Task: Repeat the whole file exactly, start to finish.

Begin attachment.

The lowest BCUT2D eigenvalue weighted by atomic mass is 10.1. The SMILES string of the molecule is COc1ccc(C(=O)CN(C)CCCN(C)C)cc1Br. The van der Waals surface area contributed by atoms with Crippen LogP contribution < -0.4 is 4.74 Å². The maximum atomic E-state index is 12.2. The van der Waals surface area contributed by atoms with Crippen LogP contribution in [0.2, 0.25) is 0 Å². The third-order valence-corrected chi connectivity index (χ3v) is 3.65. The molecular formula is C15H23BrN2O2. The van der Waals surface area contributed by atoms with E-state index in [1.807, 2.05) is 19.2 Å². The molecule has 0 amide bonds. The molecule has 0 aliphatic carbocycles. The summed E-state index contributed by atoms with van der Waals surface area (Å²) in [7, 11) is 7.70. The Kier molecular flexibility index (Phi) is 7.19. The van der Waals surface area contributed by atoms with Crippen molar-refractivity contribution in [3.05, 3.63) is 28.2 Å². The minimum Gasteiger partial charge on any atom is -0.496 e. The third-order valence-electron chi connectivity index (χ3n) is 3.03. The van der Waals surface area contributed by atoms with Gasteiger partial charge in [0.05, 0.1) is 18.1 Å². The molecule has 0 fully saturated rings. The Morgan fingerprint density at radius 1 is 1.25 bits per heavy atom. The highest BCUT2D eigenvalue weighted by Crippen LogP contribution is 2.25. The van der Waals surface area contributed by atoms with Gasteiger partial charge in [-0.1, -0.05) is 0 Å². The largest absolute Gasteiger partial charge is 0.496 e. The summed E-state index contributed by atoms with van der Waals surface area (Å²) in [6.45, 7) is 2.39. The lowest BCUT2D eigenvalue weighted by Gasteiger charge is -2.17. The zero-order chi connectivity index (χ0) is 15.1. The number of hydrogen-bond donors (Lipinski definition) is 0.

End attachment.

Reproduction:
The lowest BCUT2D eigenvalue weighted by atomic mass is 10.1. The SMILES string of the molecule is COc1ccc(C(=O)CN(C)CCCN(C)C)cc1Br. The van der Waals surface area contributed by atoms with Crippen LogP contribution < -0.4 is 4.74 Å². The maximum atomic E-state index is 12.2. The van der Waals surface area contributed by atoms with Crippen LogP contribution in [0.2, 0.25) is 0 Å². The third-order valence-corrected chi connectivity index (χ3v) is 3.65. The molecular formula is C15H23BrN2O2. The van der Waals surface area contributed by atoms with E-state index in [1.807, 2.05) is 19.2 Å². The molecule has 0 amide bonds. The molecule has 0 aliphatic carbocycles. The summed E-state index contributed by atoms with van der Waals surface area (Å²) in [7, 11) is 7.70. The Kier molecular flexibility index (Phi) is 7.19. The van der Waals surface area contributed by atoms with Crippen molar-refractivity contribution in [3.05, 3.63) is 28.2 Å². The minimum Gasteiger partial charge on any atom is -0.496 e. The third-order valence-electron chi connectivity index (χ3n) is 3.03. The van der Waals surface area contributed by atoms with Gasteiger partial charge in [0.05, 0.1) is 18.1 Å². The molecule has 0 fully saturated rings. The Morgan fingerprint density at radius 1 is 1.25 bits per heavy atom. The highest BCUT2D eigenvalue weighted by Crippen LogP contribution is 2.25. The van der Waals surface area contributed by atoms with Gasteiger partial charge in [-0.1, -0.05) is 0 Å². The largest absolute Gasteiger partial charge is 0.496 e. The summed E-state index contributed by atoms with van der Waals surface area (Å²) in [6.45, 7) is 2.39. The lowest BCUT2D eigenvalue weighted by Gasteiger charge is -2.17. The zero-order chi connectivity index (χ0) is 15.1. The number of hydrogen-bond donors (Lipinski definition) is 0.